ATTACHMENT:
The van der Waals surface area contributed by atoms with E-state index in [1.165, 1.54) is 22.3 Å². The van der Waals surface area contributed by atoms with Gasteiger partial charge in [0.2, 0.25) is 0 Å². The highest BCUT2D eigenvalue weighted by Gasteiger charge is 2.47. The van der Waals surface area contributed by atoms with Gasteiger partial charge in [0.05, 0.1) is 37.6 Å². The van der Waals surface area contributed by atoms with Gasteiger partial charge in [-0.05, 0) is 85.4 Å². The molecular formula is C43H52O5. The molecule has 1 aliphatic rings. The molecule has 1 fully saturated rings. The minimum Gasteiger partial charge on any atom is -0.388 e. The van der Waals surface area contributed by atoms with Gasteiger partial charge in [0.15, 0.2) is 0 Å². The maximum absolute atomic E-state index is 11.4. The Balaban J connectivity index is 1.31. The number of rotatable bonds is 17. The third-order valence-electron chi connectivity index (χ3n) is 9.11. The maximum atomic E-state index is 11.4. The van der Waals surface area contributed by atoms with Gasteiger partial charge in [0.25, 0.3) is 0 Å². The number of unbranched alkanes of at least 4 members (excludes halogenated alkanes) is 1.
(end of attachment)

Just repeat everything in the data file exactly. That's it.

The van der Waals surface area contributed by atoms with E-state index in [1.165, 1.54) is 22.3 Å². The van der Waals surface area contributed by atoms with Gasteiger partial charge in [0.2, 0.25) is 0 Å². The highest BCUT2D eigenvalue weighted by Gasteiger charge is 2.47. The van der Waals surface area contributed by atoms with Gasteiger partial charge in [0.05, 0.1) is 37.6 Å². The van der Waals surface area contributed by atoms with Gasteiger partial charge in [-0.05, 0) is 85.4 Å². The molecular formula is C43H52O5. The molecule has 1 aliphatic rings. The molecule has 1 fully saturated rings. The minimum Gasteiger partial charge on any atom is -0.388 e. The van der Waals surface area contributed by atoms with Gasteiger partial charge in [0.15, 0.2) is 0 Å². The maximum absolute atomic E-state index is 11.4. The Balaban J connectivity index is 1.31. The number of rotatable bonds is 17. The third-order valence-electron chi connectivity index (χ3n) is 9.11. The maximum atomic E-state index is 11.4. The van der Waals surface area contributed by atoms with Gasteiger partial charge in [0.25, 0.3) is 0 Å². The number of unbranched alkanes of at least 4 members (excludes halogenated alkanes) is 1.